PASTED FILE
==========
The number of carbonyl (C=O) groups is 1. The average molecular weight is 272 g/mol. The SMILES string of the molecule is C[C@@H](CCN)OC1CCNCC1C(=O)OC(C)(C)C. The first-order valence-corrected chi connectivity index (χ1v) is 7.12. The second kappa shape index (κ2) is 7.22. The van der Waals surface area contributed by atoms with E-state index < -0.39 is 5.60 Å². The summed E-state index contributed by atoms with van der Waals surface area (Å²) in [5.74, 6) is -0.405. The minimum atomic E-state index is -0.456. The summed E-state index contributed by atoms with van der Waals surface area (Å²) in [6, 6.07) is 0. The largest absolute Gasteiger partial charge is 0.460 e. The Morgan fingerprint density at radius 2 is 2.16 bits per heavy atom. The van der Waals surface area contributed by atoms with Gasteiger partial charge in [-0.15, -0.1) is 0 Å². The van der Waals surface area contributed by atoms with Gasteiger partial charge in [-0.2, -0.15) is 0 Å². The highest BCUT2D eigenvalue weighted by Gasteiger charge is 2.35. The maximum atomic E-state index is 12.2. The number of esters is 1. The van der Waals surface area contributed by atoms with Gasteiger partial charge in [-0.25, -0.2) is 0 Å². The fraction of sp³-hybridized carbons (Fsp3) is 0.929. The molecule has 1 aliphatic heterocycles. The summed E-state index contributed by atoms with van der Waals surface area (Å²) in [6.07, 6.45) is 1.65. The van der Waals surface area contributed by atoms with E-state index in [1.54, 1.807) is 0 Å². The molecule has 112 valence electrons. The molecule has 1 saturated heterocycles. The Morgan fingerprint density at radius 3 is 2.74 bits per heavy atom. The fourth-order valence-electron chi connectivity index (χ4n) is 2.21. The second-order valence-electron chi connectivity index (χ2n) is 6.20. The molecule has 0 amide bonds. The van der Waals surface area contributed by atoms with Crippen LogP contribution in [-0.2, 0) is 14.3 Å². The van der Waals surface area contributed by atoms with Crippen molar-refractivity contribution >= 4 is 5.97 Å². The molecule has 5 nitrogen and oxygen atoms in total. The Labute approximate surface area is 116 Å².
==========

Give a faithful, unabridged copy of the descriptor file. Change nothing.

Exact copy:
The number of carbonyl (C=O) groups is 1. The average molecular weight is 272 g/mol. The SMILES string of the molecule is C[C@@H](CCN)OC1CCNCC1C(=O)OC(C)(C)C. The first-order valence-corrected chi connectivity index (χ1v) is 7.12. The second kappa shape index (κ2) is 7.22. The van der Waals surface area contributed by atoms with E-state index < -0.39 is 5.60 Å². The summed E-state index contributed by atoms with van der Waals surface area (Å²) in [5.74, 6) is -0.405. The minimum atomic E-state index is -0.456. The summed E-state index contributed by atoms with van der Waals surface area (Å²) in [6, 6.07) is 0. The largest absolute Gasteiger partial charge is 0.460 e. The Morgan fingerprint density at radius 2 is 2.16 bits per heavy atom. The van der Waals surface area contributed by atoms with Gasteiger partial charge in [-0.15, -0.1) is 0 Å². The van der Waals surface area contributed by atoms with Gasteiger partial charge in [-0.2, -0.15) is 0 Å². The highest BCUT2D eigenvalue weighted by Gasteiger charge is 2.35. The maximum atomic E-state index is 12.2. The number of esters is 1. The van der Waals surface area contributed by atoms with Gasteiger partial charge in [-0.25, -0.2) is 0 Å². The fraction of sp³-hybridized carbons (Fsp3) is 0.929. The molecule has 1 aliphatic heterocycles. The summed E-state index contributed by atoms with van der Waals surface area (Å²) in [6.07, 6.45) is 1.65. The van der Waals surface area contributed by atoms with E-state index in [1.54, 1.807) is 0 Å². The molecule has 112 valence electrons. The molecule has 1 saturated heterocycles. The Morgan fingerprint density at radius 3 is 2.74 bits per heavy atom. The fourth-order valence-electron chi connectivity index (χ4n) is 2.21. The second-order valence-electron chi connectivity index (χ2n) is 6.20. The molecule has 0 amide bonds. The van der Waals surface area contributed by atoms with Crippen LogP contribution in [-0.2, 0) is 14.3 Å². The van der Waals surface area contributed by atoms with Crippen molar-refractivity contribution >= 4 is 5.97 Å². The molecule has 5 nitrogen and oxygen atoms in total. The Labute approximate surface area is 116 Å².